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Clint Eastwood Once Said He Isn't Bothered By Political Critiques Of Dirty Harry

Clint Eastwood's first acting role came in the horror film "Revenge of the Creature," which was a sequel to Universal Pictures' "Creature from the Black Lagoon." While Eastwood got his start in the horror genre, the actor's popularity and tough-guy persona grew when he starred in a series of Spaghetti Westerns, including "A Fistful of Dollars," "For a Few Dollars More," and "The Good, the Bad and the Ugly."

Thanks to a career spanning eight decades, Eastwood is known as Hollywood royalty, exhibiting talent both in front of and behind the camera. Eastwood started off as an actor, but he never won an Academy Award for any performance. Eastwood tallied a total of four Oscars for his work on "Unforgiven" and "Million Dollar Baby" — best picture and best director wins for both (via IMDb). However, decades prior, it was Eastwood's role as Detective Harry Callahan in 1971's "Dirty Harry" that garnered the actor a different kind of attention.

"Clint Eastwood is possibly the most popular movie star in the world," Roger Ebert said during a 1984 episode of "At the Movies," which was dedicated solely to evaluating Harry Callahan. Ebert was quick to point out that the character Eastwood portrays is a violent detective who hardly utters a word. Yet, film critics not only called out the brutality associated with "Dirty Harry," but they also critiqued its alleged political implications. But did you know Eastwood just didn't care what the critics thought?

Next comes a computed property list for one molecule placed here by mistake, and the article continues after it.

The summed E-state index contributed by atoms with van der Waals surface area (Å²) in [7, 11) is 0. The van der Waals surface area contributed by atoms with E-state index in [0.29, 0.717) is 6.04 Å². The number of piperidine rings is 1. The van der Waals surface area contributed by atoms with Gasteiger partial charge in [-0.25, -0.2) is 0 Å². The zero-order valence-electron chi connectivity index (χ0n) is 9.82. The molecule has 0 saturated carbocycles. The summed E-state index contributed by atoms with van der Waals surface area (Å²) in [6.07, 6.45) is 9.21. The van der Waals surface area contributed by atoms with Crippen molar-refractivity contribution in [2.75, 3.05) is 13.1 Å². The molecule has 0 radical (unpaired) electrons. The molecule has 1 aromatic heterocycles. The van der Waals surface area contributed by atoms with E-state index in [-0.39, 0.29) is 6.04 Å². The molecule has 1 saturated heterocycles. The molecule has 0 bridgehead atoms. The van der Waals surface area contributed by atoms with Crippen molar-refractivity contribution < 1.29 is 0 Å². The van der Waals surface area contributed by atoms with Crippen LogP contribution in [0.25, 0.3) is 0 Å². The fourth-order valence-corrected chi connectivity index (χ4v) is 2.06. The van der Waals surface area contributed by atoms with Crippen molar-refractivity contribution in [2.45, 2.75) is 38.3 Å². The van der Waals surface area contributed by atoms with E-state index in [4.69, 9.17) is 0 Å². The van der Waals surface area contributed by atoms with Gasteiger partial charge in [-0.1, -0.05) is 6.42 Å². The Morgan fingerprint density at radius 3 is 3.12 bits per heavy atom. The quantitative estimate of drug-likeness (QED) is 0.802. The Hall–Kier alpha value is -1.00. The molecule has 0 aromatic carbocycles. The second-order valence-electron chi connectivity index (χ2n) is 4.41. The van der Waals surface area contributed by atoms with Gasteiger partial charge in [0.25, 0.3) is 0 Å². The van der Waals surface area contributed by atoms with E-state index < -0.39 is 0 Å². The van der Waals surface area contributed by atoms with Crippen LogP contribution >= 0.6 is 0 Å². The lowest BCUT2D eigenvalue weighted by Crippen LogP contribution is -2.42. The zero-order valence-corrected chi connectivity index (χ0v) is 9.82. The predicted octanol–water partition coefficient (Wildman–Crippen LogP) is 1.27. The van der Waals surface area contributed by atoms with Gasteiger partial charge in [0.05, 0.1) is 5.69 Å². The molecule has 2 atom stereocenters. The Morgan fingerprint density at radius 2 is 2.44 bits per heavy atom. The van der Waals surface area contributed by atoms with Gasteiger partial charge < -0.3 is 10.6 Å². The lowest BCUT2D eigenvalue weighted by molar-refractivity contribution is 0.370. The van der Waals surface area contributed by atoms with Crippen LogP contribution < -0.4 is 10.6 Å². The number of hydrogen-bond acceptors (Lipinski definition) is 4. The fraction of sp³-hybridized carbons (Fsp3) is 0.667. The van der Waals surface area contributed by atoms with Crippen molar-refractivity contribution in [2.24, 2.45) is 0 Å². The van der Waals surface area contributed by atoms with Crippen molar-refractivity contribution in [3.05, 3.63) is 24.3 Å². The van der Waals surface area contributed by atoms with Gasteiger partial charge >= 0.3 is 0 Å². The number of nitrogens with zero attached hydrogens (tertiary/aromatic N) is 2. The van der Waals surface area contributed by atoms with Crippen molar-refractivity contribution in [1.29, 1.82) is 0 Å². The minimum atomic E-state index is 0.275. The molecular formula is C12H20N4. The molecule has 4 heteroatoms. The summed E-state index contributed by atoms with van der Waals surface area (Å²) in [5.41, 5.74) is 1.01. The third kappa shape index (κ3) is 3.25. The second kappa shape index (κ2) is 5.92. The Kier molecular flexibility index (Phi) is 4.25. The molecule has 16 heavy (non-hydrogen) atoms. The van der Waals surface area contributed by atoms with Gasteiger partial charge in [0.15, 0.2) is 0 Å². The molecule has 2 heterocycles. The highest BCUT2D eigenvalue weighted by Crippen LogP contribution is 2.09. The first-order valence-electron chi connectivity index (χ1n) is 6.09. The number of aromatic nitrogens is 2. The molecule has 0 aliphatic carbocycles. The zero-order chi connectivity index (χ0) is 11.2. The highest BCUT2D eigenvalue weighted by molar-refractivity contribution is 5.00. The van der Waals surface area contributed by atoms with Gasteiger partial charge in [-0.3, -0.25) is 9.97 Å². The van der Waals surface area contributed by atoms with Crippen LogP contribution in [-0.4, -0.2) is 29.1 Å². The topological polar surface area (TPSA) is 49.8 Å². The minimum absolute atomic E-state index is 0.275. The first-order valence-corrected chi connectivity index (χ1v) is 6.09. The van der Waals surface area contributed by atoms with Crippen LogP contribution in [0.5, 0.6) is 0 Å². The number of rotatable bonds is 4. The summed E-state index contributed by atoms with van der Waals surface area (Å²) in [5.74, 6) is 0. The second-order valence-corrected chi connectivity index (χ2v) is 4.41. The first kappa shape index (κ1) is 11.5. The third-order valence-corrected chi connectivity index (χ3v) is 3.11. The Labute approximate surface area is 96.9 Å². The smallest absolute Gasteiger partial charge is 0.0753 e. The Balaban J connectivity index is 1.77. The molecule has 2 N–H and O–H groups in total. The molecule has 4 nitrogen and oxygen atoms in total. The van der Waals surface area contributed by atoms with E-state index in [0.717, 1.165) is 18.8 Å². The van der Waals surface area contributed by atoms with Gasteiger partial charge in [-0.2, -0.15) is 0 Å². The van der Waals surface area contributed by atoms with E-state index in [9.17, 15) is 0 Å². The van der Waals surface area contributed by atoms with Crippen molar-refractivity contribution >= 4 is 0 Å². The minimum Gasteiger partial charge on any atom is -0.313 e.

Eastwood isn't bothered by the critics

"Dirty Harry" received political critiques from writers like The New Yorker's Pauline Kael, a prolific contributor to the magazine for over twenty years (via The New Yorker). But Clint Eastwood was well aware of the script's political aspects, which were causing controversy around the project. "I was told when I first got the script that other actors had liked it but had reservations about the political elements of it," Eastwood said in an interview with MTV. "But even at that age, I was not afraid of it."

Eastwood was 41 years old when "Dirty Harry" hit cinemas in December 1971, and to him, the film was merely an exhilarating story about an exciting detective. "It was a fantasy," Eastwood continued. "Here's a guy who is so dogmatic that nothing is going to stop him when his mind is made up."

Kael labeled "Dirty Harry" a "Gestapo movie," but that critique didn't bother the seasoned actor. "I didn't care less," Eastwood continued. "Somebody else called it a fascist masterpiece. People are always calling people names, the great right-wing conspiracy or the great left-wing conspiracy. You make a movie, and if somebody reads something into it, then great, more power to him." Eastwood elaborated that he has only moderate political views, as did "Dirty Harry" director Don Siegel. At the end of the day, all Eastwood and Siegel cared about was making a piece of entertainment, and they weren't concerned with the political overtones critics might read into the film.